Monday, October 26, 2009

Fall Colors


Fall brings a change to color palettes in all areas of our life. The colors associated with holidays, merchandising, and nature take on the hues of a smoldering fire. Science, weather, myth, and symbolism all play an influential role in the colors we experience.

What causes the orange moon of autumn? During the fall, the moon lies close to the horizon. From this position, its light has to travel twice as far to reach our eyes than it does when the moon appears directly overhead. Pollution, smoke, and cloud particles, along with dust stirred up during the crop harvests, creates an obstacle course and scatters the light. The short wavelengths of blue, green, and purple are pushed off their trajectory toward earth. As a result, the long, strong wavelengths of yellow, red, and orange win the honor of bathing the moon.

Weather and biology control the intensity of fall foliage color. As the days shorten and temperatures drop, trees signal their leaves to seal off their connection to their stems. The process of photosynthesis stops, and the radiant green hues start to lose their vibrancy. The lack of water triggers chemical reactions. Carotene, a pigment also found in corn and carrots, causes maples, birches, and poplars to turn yellow. Anthocyanins, also found in all red and blue berries, black currants, and purple sweet potatoes, are responsible for brilliant red and orange foliage. Tannins give the oak leaves their distinctive brown color.

All Hallows’ Eve on October 31 marked the end to the old Celtic calendar year. Celts hollowed out turnips, beets, and rutabagas, placed a candle inside. They decorated windowsills and porches to welcome home spirits of dead ancestors and ward off evil. American immigrants adapted the tradition, and the bountiful, large pumpkin offered a super-sized lantern. Because Halloween was celebrated after sunset, the blackness of night came to be associated with the holiday. The pumpkin signifies the radiance of light.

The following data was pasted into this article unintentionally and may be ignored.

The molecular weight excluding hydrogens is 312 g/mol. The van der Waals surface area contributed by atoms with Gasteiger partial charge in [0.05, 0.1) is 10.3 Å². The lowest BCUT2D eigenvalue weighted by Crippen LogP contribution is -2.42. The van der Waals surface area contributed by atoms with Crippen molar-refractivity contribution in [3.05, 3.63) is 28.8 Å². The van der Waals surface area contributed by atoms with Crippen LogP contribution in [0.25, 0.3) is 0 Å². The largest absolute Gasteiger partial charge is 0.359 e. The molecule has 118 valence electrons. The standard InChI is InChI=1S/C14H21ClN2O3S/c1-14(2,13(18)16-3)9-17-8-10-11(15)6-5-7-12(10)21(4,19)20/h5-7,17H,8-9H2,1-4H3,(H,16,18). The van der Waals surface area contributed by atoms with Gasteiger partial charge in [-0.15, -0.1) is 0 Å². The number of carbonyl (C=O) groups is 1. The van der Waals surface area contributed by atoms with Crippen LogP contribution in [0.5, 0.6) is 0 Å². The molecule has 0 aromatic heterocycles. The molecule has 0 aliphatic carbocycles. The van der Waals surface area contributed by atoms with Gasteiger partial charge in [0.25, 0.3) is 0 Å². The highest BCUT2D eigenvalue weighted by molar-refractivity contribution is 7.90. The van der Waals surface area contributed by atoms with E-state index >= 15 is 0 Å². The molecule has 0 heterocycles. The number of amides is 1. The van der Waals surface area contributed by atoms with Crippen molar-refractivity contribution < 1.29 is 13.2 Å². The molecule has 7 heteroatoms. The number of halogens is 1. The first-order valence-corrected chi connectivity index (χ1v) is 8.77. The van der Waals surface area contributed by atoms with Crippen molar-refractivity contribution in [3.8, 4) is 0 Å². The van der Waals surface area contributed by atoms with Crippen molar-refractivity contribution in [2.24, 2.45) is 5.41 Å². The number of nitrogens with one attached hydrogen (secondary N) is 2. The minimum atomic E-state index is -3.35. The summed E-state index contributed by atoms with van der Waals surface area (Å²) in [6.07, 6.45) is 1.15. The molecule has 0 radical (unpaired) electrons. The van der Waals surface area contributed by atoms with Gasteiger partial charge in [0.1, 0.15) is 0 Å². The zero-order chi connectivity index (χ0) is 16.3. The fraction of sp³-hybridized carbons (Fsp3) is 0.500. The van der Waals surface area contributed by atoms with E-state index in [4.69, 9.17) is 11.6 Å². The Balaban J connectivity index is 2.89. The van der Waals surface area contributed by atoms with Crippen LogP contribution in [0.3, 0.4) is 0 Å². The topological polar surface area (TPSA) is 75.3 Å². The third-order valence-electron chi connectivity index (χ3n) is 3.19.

Mother Nature branded the fall palette and imprinted it deeply on our unconscious. We can take the associations we have with fall colors—the bountiful harvest, the completion of a cycle, the warmth of the fire, the celebration of magic and mystery—and apply them to our built environment, using them to influence behavior and create mood.

Autumn colors can be gregarious, open, adventurous, intoxicating, glowing, and sustaining. Who wouldn’t like to experience that?

Colour Studio's favorite fall colors...

Dramatic Oranges
Benjamin Moore: 2167-20 Pumpkin Pie
Pratt & Lambert: 8-16 Orange Spice
Brilliant Golds
Benjamin Moore: HC-7 Bryant Gold
Benjamin Moore: HC-10 Stuart Gold
Deep Reds
Pittsburg Paints: 331-7 Autumn Ridge
Pittsburg Paints: 432-7 Brick Dust
Warm Browns
Pratt & Lambert: 33-22 Dansbury Downs
Pratt & Lambert: 33-20 Cafè Gris

Content & Writing: Jill Pilaroscia
Photos: Jerry Levy
Design & Production: Naomi Kuhmann

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